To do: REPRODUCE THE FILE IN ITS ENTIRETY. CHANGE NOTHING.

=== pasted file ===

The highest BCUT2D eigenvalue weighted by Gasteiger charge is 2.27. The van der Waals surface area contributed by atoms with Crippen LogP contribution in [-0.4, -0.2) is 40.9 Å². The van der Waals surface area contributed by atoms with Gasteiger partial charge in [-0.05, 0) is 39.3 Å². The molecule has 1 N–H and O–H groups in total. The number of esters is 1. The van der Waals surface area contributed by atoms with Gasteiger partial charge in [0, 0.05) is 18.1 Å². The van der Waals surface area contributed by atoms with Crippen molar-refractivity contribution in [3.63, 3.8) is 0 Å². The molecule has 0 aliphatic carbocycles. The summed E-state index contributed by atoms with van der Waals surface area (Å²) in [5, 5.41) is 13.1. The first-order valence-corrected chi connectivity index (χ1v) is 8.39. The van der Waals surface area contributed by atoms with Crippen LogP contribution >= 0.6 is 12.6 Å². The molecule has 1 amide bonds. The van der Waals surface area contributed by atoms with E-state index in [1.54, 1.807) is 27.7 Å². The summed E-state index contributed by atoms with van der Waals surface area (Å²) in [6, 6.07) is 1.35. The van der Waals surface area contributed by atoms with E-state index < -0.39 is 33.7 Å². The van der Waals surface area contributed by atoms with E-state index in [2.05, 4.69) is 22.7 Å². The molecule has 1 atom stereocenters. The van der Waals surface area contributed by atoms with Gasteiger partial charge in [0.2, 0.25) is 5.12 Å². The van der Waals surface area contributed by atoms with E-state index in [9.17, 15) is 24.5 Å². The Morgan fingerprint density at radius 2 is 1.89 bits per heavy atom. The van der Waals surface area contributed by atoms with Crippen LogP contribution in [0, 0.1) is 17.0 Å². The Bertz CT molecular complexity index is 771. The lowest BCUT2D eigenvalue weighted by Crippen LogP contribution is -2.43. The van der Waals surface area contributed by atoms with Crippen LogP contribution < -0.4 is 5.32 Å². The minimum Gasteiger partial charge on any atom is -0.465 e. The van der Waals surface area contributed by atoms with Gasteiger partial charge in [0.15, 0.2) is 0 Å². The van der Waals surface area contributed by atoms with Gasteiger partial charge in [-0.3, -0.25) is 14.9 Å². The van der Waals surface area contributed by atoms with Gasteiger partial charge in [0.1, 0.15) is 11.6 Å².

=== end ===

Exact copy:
The highest BCUT2D eigenvalue weighted by Gasteiger charge is 2.27. The van der Waals surface area contributed by atoms with Crippen LogP contribution in [-0.4, -0.2) is 40.9 Å². The van der Waals surface area contributed by atoms with Gasteiger partial charge in [-0.05, 0) is 39.3 Å². The molecule has 1 N–H and O–H groups in total. The number of esters is 1. The van der Waals surface area contributed by atoms with Gasteiger partial charge in [0, 0.05) is 18.1 Å². The van der Waals surface area contributed by atoms with Crippen molar-refractivity contribution in [3.63, 3.8) is 0 Å². The molecule has 0 aliphatic carbocycles. The summed E-state index contributed by atoms with van der Waals surface area (Å²) in [5, 5.41) is 13.1. The first-order valence-corrected chi connectivity index (χ1v) is 8.39. The van der Waals surface area contributed by atoms with Crippen LogP contribution >= 0.6 is 12.6 Å². The molecule has 1 amide bonds. The van der Waals surface area contributed by atoms with E-state index in [1.54, 1.807) is 27.7 Å². The summed E-state index contributed by atoms with van der Waals surface area (Å²) in [6, 6.07) is 1.35. The van der Waals surface area contributed by atoms with E-state index < -0.39 is 33.7 Å². The van der Waals surface area contributed by atoms with E-state index in [2.05, 4.69) is 22.7 Å². The molecule has 1 atom stereocenters. The van der Waals surface area contributed by atoms with Gasteiger partial charge in [0.2, 0.25) is 5.12 Å². The van der Waals surface area contributed by atoms with E-state index in [9.17, 15) is 24.5 Å². The Morgan fingerprint density at radius 2 is 1.89 bits per heavy atom. The van der Waals surface area contributed by atoms with Crippen LogP contribution in [0, 0.1) is 17.0 Å². The Bertz CT molecular complexity index is 771. The lowest BCUT2D eigenvalue weighted by Crippen LogP contribution is -2.43. The van der Waals surface area contributed by atoms with Crippen LogP contribution < -0.4 is 5.32 Å². The minimum Gasteiger partial charge on any atom is -0.465 e. The van der Waals surface area contributed by atoms with Gasteiger partial charge in [0.15, 0.2) is 0 Å². The van der Waals surface area contributed by atoms with Gasteiger partial charge in [-0.3, -0.25) is 14.9 Å². The van der Waals surface area contributed by atoms with Gasteiger partial charge in [0.1, 0.15) is 11.6 Å².